Sunday, July 06, 2008

Cricket controversies: When Rameez Raja reads too much into the game

By John Cheeran
When teams meet each other quite often, twice every month, as is the case with cricket, it is difficult to keep the intensity intact.
Today’s Asia Cup final between Indian and Sri Lanka in Pakistan will be a tired show in every respect. In that case only your interpretation of the action on the field can leaven the encounters.
A foolish comment from former Pakistan cricketer, and now a television commentator, Rameez Raja, has given desperate sports journalists some talking point. I had heard Raja’s observation during the Super Four match between Indian and Sri Lanka on Sri Lankan cricketers lack of will to come ‘hard on India and defeat them,” and thought that here is a worthy who could be paired with Arun Lal and banished to hell for ever.
Raja had a really interesting theory to tell and sell. He reasoned that Sri Lanka should defeat India in that match, which was crucial for both India and Pakistan’s entry into the final of the Asia Cup, so that they will have a weaker rival in Pakistan in the final. India is a tough side, so if Sri Lanka let India win and enter the final, they will be making their own lives tougher in the final. By saying so, Raja was admitting that Pakistan was an inferior side compared to India. High treason, to say that in front of a Karachi crowed.
But what Raja did not tell at that time was that the host nation’s entry into the final solely depended on India’s defeat. So clearly Raja, as a Pakistani, was making a case for his nation and his team, though he claims to be a professional commentator.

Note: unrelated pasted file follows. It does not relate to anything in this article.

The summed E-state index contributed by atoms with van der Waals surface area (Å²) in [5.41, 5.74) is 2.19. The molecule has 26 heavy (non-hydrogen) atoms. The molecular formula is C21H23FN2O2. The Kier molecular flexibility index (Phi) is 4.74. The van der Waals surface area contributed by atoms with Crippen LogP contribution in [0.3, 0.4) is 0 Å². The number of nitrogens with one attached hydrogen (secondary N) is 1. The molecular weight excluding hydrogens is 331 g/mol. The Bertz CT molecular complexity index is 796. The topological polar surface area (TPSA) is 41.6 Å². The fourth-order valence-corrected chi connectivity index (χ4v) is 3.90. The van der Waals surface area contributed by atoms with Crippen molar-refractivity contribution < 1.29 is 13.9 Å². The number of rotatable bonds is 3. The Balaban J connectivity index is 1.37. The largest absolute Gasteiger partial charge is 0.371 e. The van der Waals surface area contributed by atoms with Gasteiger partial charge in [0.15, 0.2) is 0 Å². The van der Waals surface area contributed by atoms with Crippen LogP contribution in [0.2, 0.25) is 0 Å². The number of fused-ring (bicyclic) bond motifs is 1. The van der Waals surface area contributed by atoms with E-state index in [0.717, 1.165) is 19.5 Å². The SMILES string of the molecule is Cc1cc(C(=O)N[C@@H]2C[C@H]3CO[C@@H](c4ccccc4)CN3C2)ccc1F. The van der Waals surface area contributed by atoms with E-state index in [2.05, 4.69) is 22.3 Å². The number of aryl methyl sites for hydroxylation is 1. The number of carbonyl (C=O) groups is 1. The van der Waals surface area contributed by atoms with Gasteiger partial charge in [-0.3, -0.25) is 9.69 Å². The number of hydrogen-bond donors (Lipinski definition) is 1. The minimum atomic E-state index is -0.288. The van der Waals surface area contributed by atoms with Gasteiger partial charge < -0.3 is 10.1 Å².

And I was shocked to find out later that Raja’s observation was trotted by a section of desperate Indian cricket media as an insinuation for a staged match between India and Sri Lanka. So what do you do? You ask for a quote from any of the BCCI official available on Raja’s comment. And there you have another cricket controversy.
Sri Lanka, of course, had rested its experienced seamer Chaminda Vaas and emerging spin star Ajantha Mendis.
That’s part of the Sri Lankan strategy and none can quarrel with that after they moved into the final with a consistent show of strength in all departments of the game. So how can Rameez Raja cast doubts on the attitude and approach of Sri Lankan side? And consider that this Asia Cup had been criticized for its poor scheduling that made for back-to-back matches in searing heat with pitches offering little support for bowlers.
So can any one, who knows his cricket, blame Sri Lankans for giving some rest to their key bowlers ahead of the final?
The fact that Raja, a former cricketer, could do that and tick off the hungry media tells a story about the quality of contemporary cricket reportage.
Read the game, as they say.

No comments:

John Cheeran at Blogged